A rare mix has been achieved in this new local bar – a weighty emphasis on design paired with lightness of touch. The small but bold moves within the bar reveal the qualities already present, bring a little playful shine and give a beachfront room a new life. And this lightness of touch offers enough space for the lovingly selected furniture and lighting pieces to be enjoyed. As Dickson explains with a laugh, it is “now possibly more Boogie Nights than Puberty Blues,” but either way it is a laid-back, comfortable environment that will be an asset for this beachfront community.

Products and materials

Walls and ceilings
Interior walls painted in Dulux ‘Antique White USA.’ Decorative wall tiling uses Cinca tiles from Signorino.
Windows and doors
Existing windows and doors, refreshed with paint.
Flooring
Front bar has original concrete floor, polished.
Lighting
Circular light box and brass lightning bolt designed by Brustman + Boyde and made by Earl Pinto. Timber and brass cylinder lights designed and manufactured by Earl Pinto. Verner Panton Flowerpot pendant light from Great Dane. Pop pendant from Richmond Lighting. Palermo and Cabaret 5 lights by Astro; Brightgreen D900 and D700 lights; and Otylight Box 31 light, all from ECC Lighting and Furniture.
Furniture
Split chair and stool by Arik Levy from James Richardson Furniture. Laia Bench by Alki from Cosh Living. Circular booth designed by Brustman + Boyde, manufactured by Knightsbridge. Family table, L-shaped banquette, breakfast bench and bar joinery, all designed by Laura McCusker. Beanbags designed by Brustman + Boyde. Harry Seidler fibreglass molded tub chair. Caroma plastic stools.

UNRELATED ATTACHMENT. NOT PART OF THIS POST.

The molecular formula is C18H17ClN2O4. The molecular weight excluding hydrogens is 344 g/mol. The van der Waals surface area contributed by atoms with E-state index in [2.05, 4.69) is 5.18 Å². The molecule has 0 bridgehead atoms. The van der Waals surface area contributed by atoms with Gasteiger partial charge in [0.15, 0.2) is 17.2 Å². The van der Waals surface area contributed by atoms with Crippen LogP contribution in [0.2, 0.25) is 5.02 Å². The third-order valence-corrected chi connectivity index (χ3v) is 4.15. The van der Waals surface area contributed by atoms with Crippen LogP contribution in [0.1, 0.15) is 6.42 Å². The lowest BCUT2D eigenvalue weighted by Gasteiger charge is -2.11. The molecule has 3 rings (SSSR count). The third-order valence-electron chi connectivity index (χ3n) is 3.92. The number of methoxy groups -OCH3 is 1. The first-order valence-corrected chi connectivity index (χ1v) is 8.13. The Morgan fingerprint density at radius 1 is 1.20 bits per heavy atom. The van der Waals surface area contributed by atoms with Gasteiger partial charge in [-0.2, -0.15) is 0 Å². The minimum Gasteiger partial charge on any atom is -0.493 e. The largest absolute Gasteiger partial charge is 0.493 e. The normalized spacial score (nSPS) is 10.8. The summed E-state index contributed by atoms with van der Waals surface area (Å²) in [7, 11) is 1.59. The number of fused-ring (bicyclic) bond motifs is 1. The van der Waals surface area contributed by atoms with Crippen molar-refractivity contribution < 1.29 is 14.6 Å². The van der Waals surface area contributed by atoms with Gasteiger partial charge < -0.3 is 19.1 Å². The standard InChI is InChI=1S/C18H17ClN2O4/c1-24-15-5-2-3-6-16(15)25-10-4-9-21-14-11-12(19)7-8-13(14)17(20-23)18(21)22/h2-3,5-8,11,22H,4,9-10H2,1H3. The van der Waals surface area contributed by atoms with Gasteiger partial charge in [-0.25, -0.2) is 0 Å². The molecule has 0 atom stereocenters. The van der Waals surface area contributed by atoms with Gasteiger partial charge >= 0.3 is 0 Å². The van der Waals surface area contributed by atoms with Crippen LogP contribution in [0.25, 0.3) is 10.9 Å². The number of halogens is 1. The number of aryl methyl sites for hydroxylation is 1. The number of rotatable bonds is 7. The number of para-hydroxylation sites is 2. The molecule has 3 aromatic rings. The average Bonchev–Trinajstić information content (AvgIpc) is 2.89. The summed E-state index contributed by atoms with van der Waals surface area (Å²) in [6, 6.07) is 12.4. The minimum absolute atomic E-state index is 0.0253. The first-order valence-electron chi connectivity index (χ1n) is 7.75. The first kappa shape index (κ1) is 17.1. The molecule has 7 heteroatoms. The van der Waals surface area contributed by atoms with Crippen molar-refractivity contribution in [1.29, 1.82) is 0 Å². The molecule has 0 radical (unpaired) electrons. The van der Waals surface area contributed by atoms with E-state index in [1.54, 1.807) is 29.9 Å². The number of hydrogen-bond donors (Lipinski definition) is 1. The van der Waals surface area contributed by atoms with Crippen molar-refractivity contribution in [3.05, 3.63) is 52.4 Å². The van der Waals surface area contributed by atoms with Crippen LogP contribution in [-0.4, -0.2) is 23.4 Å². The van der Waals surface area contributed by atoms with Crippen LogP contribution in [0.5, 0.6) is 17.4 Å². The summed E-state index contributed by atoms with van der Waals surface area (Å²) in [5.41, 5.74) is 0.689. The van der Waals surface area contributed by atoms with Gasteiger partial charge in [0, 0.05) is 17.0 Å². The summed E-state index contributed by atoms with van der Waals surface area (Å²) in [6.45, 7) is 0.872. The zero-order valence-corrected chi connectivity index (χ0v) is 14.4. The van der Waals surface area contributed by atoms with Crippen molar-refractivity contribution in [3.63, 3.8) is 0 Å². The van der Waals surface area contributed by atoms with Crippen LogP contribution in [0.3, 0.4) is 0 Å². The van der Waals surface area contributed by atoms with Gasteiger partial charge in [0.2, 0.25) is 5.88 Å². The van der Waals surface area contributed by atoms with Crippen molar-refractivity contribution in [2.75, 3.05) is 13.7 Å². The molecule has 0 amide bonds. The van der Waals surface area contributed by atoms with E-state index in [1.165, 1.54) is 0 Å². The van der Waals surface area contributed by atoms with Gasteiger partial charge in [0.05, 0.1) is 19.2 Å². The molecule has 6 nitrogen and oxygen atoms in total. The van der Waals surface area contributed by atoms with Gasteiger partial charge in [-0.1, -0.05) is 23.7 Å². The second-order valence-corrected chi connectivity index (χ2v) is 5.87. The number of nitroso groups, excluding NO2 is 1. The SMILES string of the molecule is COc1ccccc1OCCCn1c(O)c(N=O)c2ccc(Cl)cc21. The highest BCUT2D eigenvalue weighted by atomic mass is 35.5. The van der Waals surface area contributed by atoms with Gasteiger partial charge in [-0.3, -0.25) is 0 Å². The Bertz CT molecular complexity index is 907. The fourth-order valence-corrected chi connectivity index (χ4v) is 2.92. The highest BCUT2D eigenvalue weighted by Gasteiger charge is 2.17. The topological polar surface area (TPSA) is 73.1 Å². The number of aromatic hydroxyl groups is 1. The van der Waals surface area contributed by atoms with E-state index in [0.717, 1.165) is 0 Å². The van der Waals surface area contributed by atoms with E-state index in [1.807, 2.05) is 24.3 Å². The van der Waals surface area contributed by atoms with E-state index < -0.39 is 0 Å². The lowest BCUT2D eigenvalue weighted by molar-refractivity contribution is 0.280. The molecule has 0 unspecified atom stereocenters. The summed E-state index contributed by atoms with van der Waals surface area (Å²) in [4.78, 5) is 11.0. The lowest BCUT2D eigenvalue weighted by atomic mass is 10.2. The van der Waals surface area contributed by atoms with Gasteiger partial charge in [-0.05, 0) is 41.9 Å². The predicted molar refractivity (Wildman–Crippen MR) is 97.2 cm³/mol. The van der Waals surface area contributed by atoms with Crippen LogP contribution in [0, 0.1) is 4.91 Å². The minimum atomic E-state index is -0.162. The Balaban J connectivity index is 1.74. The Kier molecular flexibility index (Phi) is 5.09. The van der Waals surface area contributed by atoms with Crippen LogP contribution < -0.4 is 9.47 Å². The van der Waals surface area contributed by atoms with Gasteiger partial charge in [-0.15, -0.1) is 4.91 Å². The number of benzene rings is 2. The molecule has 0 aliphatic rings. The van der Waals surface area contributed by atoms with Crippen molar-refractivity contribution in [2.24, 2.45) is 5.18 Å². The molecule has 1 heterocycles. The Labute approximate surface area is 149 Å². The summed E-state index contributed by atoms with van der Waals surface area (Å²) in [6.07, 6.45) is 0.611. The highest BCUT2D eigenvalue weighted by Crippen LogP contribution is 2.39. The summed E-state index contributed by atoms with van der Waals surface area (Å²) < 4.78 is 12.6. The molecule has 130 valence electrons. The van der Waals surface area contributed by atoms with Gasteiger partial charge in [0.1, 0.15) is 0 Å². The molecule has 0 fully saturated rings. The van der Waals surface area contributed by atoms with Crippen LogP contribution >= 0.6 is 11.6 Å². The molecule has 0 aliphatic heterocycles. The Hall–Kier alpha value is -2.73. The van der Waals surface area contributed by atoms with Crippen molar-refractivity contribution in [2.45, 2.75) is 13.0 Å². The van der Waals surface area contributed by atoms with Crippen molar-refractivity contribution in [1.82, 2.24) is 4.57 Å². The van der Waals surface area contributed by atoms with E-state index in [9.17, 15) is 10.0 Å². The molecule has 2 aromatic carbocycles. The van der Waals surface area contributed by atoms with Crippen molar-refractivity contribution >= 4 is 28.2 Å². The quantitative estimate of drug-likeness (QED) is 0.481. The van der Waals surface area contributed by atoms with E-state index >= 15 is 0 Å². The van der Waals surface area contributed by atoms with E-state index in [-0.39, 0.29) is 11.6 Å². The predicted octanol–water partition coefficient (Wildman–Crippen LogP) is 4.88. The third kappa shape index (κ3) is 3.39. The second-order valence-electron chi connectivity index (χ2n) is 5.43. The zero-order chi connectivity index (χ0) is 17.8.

Credits

Design practice
Brustman + Boyde
Tas, Australia
Project Team
Danielle Brustman, Michelle Boyde, Pippa Dickson, Mark Wilsdon, James Polanowski
Collaboration
Pippa Dickson
Consultants
Builder Paul Reece
Building surveyor Lee Tyers and Associates
Furniture designer Laura McCusker
Graphic design & signage Siobhan Wilsdon
Landscaping Creative Grounds Landscaping, Pippa Dickson and James Polanowski
Lighting consultant Frederika Perey
Signage fabrication and installation Saunders Signs
Site details
Location Hobart,  Tas,  Australia
Site type Coastal
Category Interiors
Type Bars and cafes, Hospitality, Restaurants
Project Details
Status Built
Completion date 2016
Design, documentation 2 months
Construction 3 months

Source

Project

Published online: 8 Mar 2017
Words: Judith Abell
Images: Adam Gibson

Issue

Artichoke, September 2016

More projects

See all
On the inside and out, a combination of Corten steel, shuttered concrete and schist in the home gives a rustic look that merges nicely with the landscape. Well grounded: Oliver's Ridge

With a clear mandate to be elegant, yet passive, Queenstown’s Team Green Architects has delivered a home that is powerful in many respects.

The kitchen and living areas are filled with colour and texture, which makes this a home of unmatched vibrancy and energy. Small but mighty: Il Duomo

A contemporary take on elaborate Italianate ornamentation by Wowowa Architecture embraces colour and texture, and defies the diminutive footprint of a worker’s cottage in Melbourne’s …

Made of roughly 34 tonnes of steel, the stairwell twirls effortlessly above a garden bed. On a good buzz: B:Hive Smales Farm

This co-working space on Auckland’s North Shore by BVN is, by all accounts, a success story for its owners and its tenants.

The marble of the kitchen’s bespoke island and splashback punctuate an otherwise moody colour palette. Moody hues: 1906

A compact apartment in inner-city Sydney is transformed into a bijou home distinguished by rich colour and decadent materiality: 1906 by Amber Road.

Most read

Latest on site

Calendar